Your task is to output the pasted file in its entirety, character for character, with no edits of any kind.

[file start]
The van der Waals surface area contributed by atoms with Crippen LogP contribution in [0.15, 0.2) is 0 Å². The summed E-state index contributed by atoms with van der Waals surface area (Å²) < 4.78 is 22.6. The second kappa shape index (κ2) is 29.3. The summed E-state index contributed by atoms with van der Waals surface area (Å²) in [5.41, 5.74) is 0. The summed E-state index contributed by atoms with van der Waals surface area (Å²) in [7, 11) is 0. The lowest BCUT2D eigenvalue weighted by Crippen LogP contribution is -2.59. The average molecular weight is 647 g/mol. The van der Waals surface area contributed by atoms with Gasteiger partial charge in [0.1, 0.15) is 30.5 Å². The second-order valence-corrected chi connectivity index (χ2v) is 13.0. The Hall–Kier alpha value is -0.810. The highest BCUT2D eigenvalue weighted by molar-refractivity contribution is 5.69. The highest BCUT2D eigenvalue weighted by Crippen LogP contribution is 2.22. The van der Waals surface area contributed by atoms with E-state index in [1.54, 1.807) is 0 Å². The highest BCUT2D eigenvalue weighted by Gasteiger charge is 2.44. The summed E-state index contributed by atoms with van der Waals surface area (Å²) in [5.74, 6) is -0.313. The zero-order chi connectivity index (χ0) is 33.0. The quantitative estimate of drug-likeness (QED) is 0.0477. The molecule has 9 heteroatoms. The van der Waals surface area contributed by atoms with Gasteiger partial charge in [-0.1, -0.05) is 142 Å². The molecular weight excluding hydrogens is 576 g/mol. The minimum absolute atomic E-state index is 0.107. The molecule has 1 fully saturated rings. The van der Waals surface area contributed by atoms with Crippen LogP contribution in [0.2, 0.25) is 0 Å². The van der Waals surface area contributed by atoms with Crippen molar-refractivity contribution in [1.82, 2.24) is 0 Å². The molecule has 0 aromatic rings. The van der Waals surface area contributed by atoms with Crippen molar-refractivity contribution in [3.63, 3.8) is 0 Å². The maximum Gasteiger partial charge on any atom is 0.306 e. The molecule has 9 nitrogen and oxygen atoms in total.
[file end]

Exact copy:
The van der Waals surface area contributed by atoms with Crippen LogP contribution in [0.15, 0.2) is 0 Å². The summed E-state index contributed by atoms with van der Waals surface area (Å²) < 4.78 is 22.6. The second kappa shape index (κ2) is 29.3. The summed E-state index contributed by atoms with van der Waals surface area (Å²) in [5.41, 5.74) is 0. The summed E-state index contributed by atoms with van der Waals surface area (Å²) in [7, 11) is 0. The lowest BCUT2D eigenvalue weighted by Crippen LogP contribution is -2.59. The average molecular weight is 647 g/mol. The van der Waals surface area contributed by atoms with Gasteiger partial charge in [0.1, 0.15) is 30.5 Å². The second-order valence-corrected chi connectivity index (χ2v) is 13.0. The Hall–Kier alpha value is -0.810. The highest BCUT2D eigenvalue weighted by molar-refractivity contribution is 5.69. The highest BCUT2D eigenvalue weighted by Crippen LogP contribution is 2.22. The van der Waals surface area contributed by atoms with E-state index in [1.54, 1.807) is 0 Å². The highest BCUT2D eigenvalue weighted by Gasteiger charge is 2.44. The summed E-state index contributed by atoms with van der Waals surface area (Å²) in [5.74, 6) is -0.313. The zero-order chi connectivity index (χ0) is 33.0. The quantitative estimate of drug-likeness (QED) is 0.0477. The molecule has 9 heteroatoms. The van der Waals surface area contributed by atoms with Gasteiger partial charge in [-0.1, -0.05) is 142 Å². The molecular weight excluding hydrogens is 576 g/mol. The minimum absolute atomic E-state index is 0.107. The molecule has 1 fully saturated rings. The van der Waals surface area contributed by atoms with Crippen LogP contribution in [0.2, 0.25) is 0 Å². The van der Waals surface area contributed by atoms with Crippen molar-refractivity contribution in [1.82, 2.24) is 0 Å². The molecule has 0 aromatic rings. The van der Waals surface area contributed by atoms with Crippen molar-refractivity contribution in [3.63, 3.8) is 0 Å². The maximum Gasteiger partial charge on any atom is 0.306 e. The molecule has 9 nitrogen and oxygen atoms in total.